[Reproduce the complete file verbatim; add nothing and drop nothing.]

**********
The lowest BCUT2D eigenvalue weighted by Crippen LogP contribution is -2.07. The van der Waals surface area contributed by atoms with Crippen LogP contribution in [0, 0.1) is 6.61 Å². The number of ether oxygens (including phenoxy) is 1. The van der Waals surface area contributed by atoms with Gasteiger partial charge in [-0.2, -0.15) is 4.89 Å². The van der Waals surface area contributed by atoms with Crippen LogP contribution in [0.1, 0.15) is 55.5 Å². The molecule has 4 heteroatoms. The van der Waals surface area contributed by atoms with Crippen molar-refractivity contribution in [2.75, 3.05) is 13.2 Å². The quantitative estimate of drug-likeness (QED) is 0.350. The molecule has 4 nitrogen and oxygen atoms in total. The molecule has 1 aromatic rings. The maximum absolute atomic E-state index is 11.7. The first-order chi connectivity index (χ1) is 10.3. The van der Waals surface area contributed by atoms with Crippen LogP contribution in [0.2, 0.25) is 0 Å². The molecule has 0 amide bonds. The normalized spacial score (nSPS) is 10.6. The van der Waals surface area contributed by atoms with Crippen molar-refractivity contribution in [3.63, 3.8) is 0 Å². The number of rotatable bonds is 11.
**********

The lowest BCUT2D eigenvalue weighted by Crippen LogP contribution is -2.07. The van der Waals surface area contributed by atoms with Crippen LogP contribution in [0, 0.1) is 6.61 Å². The number of ether oxygens (including phenoxy) is 1. The van der Waals surface area contributed by atoms with Gasteiger partial charge in [-0.2, -0.15) is 4.89 Å². The van der Waals surface area contributed by atoms with Crippen LogP contribution in [0.1, 0.15) is 55.5 Å². The molecule has 4 heteroatoms. The van der Waals surface area contributed by atoms with Crippen molar-refractivity contribution in [2.75, 3.05) is 13.2 Å². The quantitative estimate of drug-likeness (QED) is 0.350. The molecule has 4 nitrogen and oxygen atoms in total. The molecule has 1 aromatic rings. The maximum absolute atomic E-state index is 11.7. The first-order chi connectivity index (χ1) is 10.3. The van der Waals surface area contributed by atoms with Crippen LogP contribution in [0.2, 0.25) is 0 Å². The molecule has 0 amide bonds. The normalized spacial score (nSPS) is 10.6. The van der Waals surface area contributed by atoms with Crippen molar-refractivity contribution in [3.63, 3.8) is 0 Å². The number of rotatable bonds is 11.